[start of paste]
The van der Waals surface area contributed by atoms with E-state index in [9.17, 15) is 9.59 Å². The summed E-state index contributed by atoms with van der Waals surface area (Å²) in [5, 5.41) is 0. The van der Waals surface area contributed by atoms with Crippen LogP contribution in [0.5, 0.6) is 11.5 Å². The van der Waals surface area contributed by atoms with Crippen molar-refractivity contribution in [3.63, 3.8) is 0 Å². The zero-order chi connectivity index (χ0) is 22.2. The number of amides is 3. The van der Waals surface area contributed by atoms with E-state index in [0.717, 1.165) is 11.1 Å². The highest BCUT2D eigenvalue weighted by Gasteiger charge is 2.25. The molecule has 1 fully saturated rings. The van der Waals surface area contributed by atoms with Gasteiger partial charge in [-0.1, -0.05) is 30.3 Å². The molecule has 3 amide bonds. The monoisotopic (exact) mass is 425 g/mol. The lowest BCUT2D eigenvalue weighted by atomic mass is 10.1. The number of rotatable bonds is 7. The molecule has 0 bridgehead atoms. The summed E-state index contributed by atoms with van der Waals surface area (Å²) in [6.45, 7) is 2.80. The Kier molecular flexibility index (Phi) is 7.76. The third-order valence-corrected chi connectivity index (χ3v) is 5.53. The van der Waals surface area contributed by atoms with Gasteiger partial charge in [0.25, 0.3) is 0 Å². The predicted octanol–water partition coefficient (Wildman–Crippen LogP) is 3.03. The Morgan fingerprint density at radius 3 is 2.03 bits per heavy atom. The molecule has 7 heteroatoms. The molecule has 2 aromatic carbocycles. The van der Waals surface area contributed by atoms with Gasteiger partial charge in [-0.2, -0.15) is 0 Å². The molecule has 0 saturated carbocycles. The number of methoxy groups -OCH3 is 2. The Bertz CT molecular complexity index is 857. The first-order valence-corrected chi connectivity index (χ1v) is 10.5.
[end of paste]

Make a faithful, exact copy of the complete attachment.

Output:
The van der Waals surface area contributed by atoms with E-state index in [9.17, 15) is 9.59 Å². The summed E-state index contributed by atoms with van der Waals surface area (Å²) in [5, 5.41) is 0. The van der Waals surface area contributed by atoms with Crippen LogP contribution in [0.5, 0.6) is 11.5 Å². The van der Waals surface area contributed by atoms with Crippen molar-refractivity contribution in [3.63, 3.8) is 0 Å². The zero-order chi connectivity index (χ0) is 22.2. The number of amides is 3. The van der Waals surface area contributed by atoms with E-state index in [0.717, 1.165) is 11.1 Å². The highest BCUT2D eigenvalue weighted by Gasteiger charge is 2.25. The molecule has 1 fully saturated rings. The van der Waals surface area contributed by atoms with Gasteiger partial charge in [-0.1, -0.05) is 30.3 Å². The molecule has 3 amide bonds. The monoisotopic (exact) mass is 425 g/mol. The lowest BCUT2D eigenvalue weighted by atomic mass is 10.1. The number of rotatable bonds is 7. The molecule has 0 bridgehead atoms. The summed E-state index contributed by atoms with van der Waals surface area (Å²) in [6.45, 7) is 2.80. The Kier molecular flexibility index (Phi) is 7.76. The third-order valence-corrected chi connectivity index (χ3v) is 5.53. The van der Waals surface area contributed by atoms with Gasteiger partial charge in [0.25, 0.3) is 0 Å². The predicted octanol–water partition coefficient (Wildman–Crippen LogP) is 3.03. The Morgan fingerprint density at radius 3 is 2.03 bits per heavy atom. The molecule has 7 heteroatoms. The molecule has 2 aromatic carbocycles. The van der Waals surface area contributed by atoms with Gasteiger partial charge in [-0.2, -0.15) is 0 Å². The molecule has 0 saturated carbocycles. The number of methoxy groups -OCH3 is 2. The Bertz CT molecular complexity index is 857. The first-order valence-corrected chi connectivity index (χ1v) is 10.5.